Book Reviews | Gordon Campbell | News Flashes | Scoop Features | Scoop Video | Strange & Bizarre | Search

 


Review: An Explanation (And Then Burn The Ashes)

Film Review: An Explanation (And Then Burn The Ashes)


By Sonia Nettnin At The Chicago Palestine Film Festival


A dead pigeon hangs from a net at Columbia University. Sometimes, people send hate voicemail to professors. Why? When people cannot accept differences in opinions they resort to hatred...they cannot let go of their fear (Photo courtesy of CPFF)

Director Annemarie Jacir's short, experimental film, "An Explanation (and then burn the ashes) contains a sordid stream of racist and religious hate voicemail received by Columbia University Faculty, with images of Columbia University as the cinematic setting. Columbia University is one of America's oldest, educational institutions, located in Morningside Heights, a Manhattan neighborhood in New York City.

Imagine you are a professor at Columbia, and you publish articles, books, editorials, op-eds, etc. You are Arab and/or Muslim. Some members of the American public disagree with your expressed beliefs and opinions. Instead of writing a letter to the editor where you published your writing; or submitting an op-ed in response to your commentary for constructive, public discussion, some people (who probably do not attend psychotherapy or anger management classes) decide to verbally assault you. When you walk into work and access your voicemail, here are the nasty grams these people left for you:

"You are a terrorist..."
"You should be fired from Columbia you are pathetic..."
"...you f------ animal...you low-life scumbag..."
"...you're a bunch of gangster murderers..."
"...you're all a bunch of bastards..."
"...you're going to be in hell..."
"Listen you Muslim terrorists, we're going to get you, we know where you live and where you work..."

Their hatred is just a sampling of the verbal assaults, attacks and threats experienced by the Arab-American and Muslim-American community that Americans will not hear in the news. Through the cinematic public, Jacir confronts the racial and religious hate speeches by exposing them. Listeners hear the people who are the root-cause of violence. Images of the university show that people are subjected to hate in some of the most respected institutions of society. Hopefully the institutions' administrations address the safety and well-being of their employees. If Arab-Americans and Muslim-Americans receive these voicemails, what else is happening to them? What are the experiences of Arabs and Muslims worldwide?

In a democratic society people have the right to express themselves, but they do not have the right to assault and threaten people for their opinions. If society does not challenge the hate mongers, then there will always be racial, ethnic and religious inequalities. Jacir creates an artistic bridge for understanding these injustices so that people can promote change within society and through government policy.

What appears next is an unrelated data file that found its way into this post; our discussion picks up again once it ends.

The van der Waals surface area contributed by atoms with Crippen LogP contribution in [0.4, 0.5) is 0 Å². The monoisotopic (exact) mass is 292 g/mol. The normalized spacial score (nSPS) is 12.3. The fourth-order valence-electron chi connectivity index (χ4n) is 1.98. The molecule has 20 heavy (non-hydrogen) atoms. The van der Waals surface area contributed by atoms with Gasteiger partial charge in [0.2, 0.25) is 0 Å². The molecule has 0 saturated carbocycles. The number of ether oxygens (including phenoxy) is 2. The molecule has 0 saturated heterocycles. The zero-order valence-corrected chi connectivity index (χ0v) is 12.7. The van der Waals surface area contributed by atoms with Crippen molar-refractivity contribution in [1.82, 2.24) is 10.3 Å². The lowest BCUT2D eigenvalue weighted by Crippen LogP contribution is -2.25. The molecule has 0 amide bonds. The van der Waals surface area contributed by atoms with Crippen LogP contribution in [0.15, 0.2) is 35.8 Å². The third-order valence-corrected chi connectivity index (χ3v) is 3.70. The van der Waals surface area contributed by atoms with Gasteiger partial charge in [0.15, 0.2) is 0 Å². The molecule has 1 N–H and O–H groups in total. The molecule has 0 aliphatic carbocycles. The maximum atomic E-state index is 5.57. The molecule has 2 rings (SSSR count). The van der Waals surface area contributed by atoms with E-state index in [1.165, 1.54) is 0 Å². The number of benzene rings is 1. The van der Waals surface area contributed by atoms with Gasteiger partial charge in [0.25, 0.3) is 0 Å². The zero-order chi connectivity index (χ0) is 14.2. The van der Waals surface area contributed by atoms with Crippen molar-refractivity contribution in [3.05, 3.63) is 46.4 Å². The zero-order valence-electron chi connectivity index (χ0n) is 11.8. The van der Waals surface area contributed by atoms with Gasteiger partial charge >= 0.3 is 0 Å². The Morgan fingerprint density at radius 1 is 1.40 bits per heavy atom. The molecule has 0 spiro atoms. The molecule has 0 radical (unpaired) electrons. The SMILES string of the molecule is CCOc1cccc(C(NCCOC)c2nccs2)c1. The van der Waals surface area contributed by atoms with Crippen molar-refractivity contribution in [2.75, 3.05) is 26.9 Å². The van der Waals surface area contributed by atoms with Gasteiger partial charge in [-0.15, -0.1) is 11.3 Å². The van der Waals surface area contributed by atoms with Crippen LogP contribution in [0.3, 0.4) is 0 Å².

With regards to the film's title, perhaps people resort to hatred because they cannot accept differences in appearances, beliefs and opinions. They cannot let go of their fear.


Directed and edited by Annemarie Jacir
Camera by Catherine Rios
Music by Kamran Rastegar
Voicemail courtesy of Columbia University Faculty
Philistine Films 2005

*************

U.S. journalist and film critic Sonia Nettnin writes about social, political, economic, and cultural issues. Her focus is the Middle East.

© Scoop Media

 
 
 
 
 
Top Scoops Headlines

 

Werewolf: Living With Rio’s Olympic Ruins

Mariana Cavalcanti Critics of the Olympic project can point a discernible pattern in the delivery of Olympics-related urban interventions: the belated but rushed inaugurations of faulty and/or unfinished infrastructures... More>>

Live Blog On Now: Open Source//Open Society Conference

The second annual Open Source Open Society Conference is a 2 day event taking place on 22-23 August 2016 at Michael Fowler Centre in Wellington… Scoop is hosting a live blog summarising the key points of this exciting conference. More>>

ALSO:

Buildup:

Gordon Campbell: On The Politicising Of The War On Drugs In Sport

It hasn’t been much fun at all to see how “war on drugs in sport” has become a proxy version of the Cold War, fixated on Russia. This weekend’s banning of the Russian long jumper Darya Klishina took that fixation to fresh extremes. More>>

ALSO:

Binoy Kampmark: Kevin Rudd’s Failed UN Secretary General Bid

Few sights are sadder in international diplomacy than seeing an aging figure desperate for honours. In a desperate effort to net them, he scurries around, cultivating, prodding, wishing to be noted. Finally, such an honour is netted, in all likelihood just to shut that overly keen individual up. More>>

Open Source / Open Society: The Scoop Foundation - An Open Model For NZ Media

Access to accurate, relevant and timely information is a crucial aspect of an open and transparent society. However, in our digital society information is in a state of flux with every aspect of its creation, delivery and consumption undergoing profound redefinition... More>>

Keeping Out The Vote: Gordon Campbell On The US Elections

I’ll focus here on just two ways that dis-enfranchisement is currently occurring in the US: (a) by the rigging of the boundary lines for voter districts and (b) by demanding elaborate photo IDs before people are allowed to cast their vote. More>>

Ramzy Baroud: Being Black Palestinian - Solidarity As A Welcome Pathology

It should come as no surprise that the loudest international solidarity that accompanied the continued spate of the killing of Black Americans comes from Palestine; that books have already been written and published by Palestinians about the plight of their Black brethren. In fact, that solidarity is mutual. More>>

ALSO:


Get More From Scoop

 
 
 
 
 
 
 
Top Scoops
Search Scoop  
 
 
Powered by Vodafone
NZ independent news